Today I was pleased to visit Democracy Now! to talk about FAIR's new study documenting the lack of debate over the wars in Iraq and Syria. Watch the interview here:
In a moment when media are fixated on terrorism and the possibility that some people might be motivated to carry out acts of violence against the United States in part because of the effects of U.S. wars, a Yemeni writer's account of the effects of drone strikes on his village would be well worth covering.
Republicans and various right-wing commentators have had a thing for talking about the supposedly "anti-business" tilt of the Obama administration. It's never made much sense–and it doesn't make any more sense now that pundits are reacting to news that Obama will tap his current chief of staff Jack Lew to be his next Treasury secretary.
Much of the media coverage of the riots in England dwells on the issue of police restraint. There is a "public backlash against police restraint," the Washington Post explained (8/11/11), with some wanting "a tougher response to the rash of disturbances that has sullied Britain's image." The problem is the "seemingly halting, even timorous, policing," according to one New York Times story (8/12/11). Another Times piece added: A former senior riot police officer with knowledge of current operations, who spoke on the condition of anonymity, said that the most recent riots were allowed to rage, in part, because police officers […]
The answer might depend on which media outlet you rely on. I read the headline at Democracy Now! on Friday: "Justice Dept Drops 99 of 101 Cases Against CIA for Abuse and Torture" The New York Times, on the other hand, offered a different sort of emphasis: "U.S. Widens Inquiries Into 2 Jail Deaths"
Bill Moyers appeared on Democracy Now! this morning (6/8/11) to discuss his new book about his days at PBS, The Conversation Continues. Interviewed for the hour by anchors Any Goodman and Juan Gonzalez, Moyers said, "The consensual seduction of the mainstream media by and with the government is one of the most dangerous toxins at work in America today." He spoke, too, of the lost mission of public broadcasting,and how its reliance on the political whims of Congress for some of its funding prevents it from living up to its potential: Sometimes self-censorship occurs because you're looking over your shoulder, […]
Today's broadcast of Democracy Now! featured an excerpt of Noam Chomsky's address at FAIR's 25th anniversary celebration. Watch it: Want to see the whole event–with more of Chomsky, Michael Moore, Glenn Greenwald and Amy Goodman? Buy the DVD from FAIR today.
In addition to his repeated murder fantasies, Glenn Beck harbors apocalyptic fantasies of mass death–suggesting, for instance, that if the direction of the country doesn't change, "God will wash this nation with blood." (Barack Obama, are you listening?) But the Fox News host harbors many deranged obsessions. He has long obsessed over Frances Fox Piven, the 78-year-old distinguished professor at the City University of New York. Central to Beck's lies about Piven is the charge that a Nation article she co-wrote with Richard Cloward in 1966 somehow holds the blueprint for a violent leftist takeover of the United States. Beck's […]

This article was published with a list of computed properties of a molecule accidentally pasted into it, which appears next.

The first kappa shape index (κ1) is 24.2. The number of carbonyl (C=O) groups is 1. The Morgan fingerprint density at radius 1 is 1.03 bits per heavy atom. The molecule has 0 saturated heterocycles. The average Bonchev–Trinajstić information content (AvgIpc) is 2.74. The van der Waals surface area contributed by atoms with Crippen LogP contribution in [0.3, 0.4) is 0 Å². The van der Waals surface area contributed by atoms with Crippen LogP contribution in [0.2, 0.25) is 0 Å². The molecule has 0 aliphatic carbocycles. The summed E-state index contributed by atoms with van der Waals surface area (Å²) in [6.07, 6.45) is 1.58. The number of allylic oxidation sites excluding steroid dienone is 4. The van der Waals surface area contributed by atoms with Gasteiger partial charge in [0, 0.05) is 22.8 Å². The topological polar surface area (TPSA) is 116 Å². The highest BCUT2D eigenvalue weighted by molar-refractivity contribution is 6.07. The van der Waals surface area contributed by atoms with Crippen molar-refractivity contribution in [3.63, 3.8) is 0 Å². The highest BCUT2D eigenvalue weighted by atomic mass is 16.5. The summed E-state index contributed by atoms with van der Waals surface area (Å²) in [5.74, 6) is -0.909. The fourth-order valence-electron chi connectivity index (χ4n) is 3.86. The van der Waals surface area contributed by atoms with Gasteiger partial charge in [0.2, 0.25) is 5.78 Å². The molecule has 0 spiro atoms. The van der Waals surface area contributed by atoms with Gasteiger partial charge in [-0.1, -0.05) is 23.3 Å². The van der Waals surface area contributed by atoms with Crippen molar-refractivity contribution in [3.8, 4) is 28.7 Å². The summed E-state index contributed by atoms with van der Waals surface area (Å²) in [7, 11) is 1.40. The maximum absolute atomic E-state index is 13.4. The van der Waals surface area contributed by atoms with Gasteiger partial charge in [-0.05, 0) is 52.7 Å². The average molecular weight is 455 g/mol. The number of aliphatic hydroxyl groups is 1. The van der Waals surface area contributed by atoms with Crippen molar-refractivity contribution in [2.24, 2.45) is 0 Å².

–On Democracy Now! (11/8/10): While Keith Olbermann's donations became front-page news, little attention has been paid to the massive amount of political spending by MSNBC's parent company General Electric, one of the nation's largest military contractors. Fairness & Accuracy In Reporting reports GE made over $2 million in political contributions in the 2010 election cycle. The top recipient was Republican Senate candidate Rob Portman from Ohio. The company has also spent $32 million on lobbying this year and contributed over $1 million to campaign against a California ballot initiative aimed at eliminating tax loopholes for major corporations. –George Curry, writing […]
Under the succinct Consortium News subhed "Too Late the Leak" (7/24/09), former CIA analyst Ray McGovern revisits the Downing Street Minutes–which he says should represent the kind of documentary evidence after which trial lawyers, intelligence analysts–and serious investigative journalists–lust. Though the unauthorized disclosure did not come early enough to head off the war, which had started more than two years before the document surfaced, the unique disclosure could have thrown some harsh light on the war's origins–if the Fawning Corporate Media in the United States did its job. However, having been acrobatic cheerleaders for war on Iraq, the FCM did […]
Independent investigative journalist John Pilger recently (7/6/09) gave Democracy Now!'s Amy Goodman his view of the broad media landscape, informed by the fact that "we have many alternative sources of information now, not least of all your own program, though I wouldn't call that alternative": But for most people, the primary source of their information is the mainstream. It is mainly television. Even the Internet, for all its subversiveness, is still a very large component of the mainstream. And that means we're getting still this singular message about wars, about the economy, about all those things that touch our lives. […]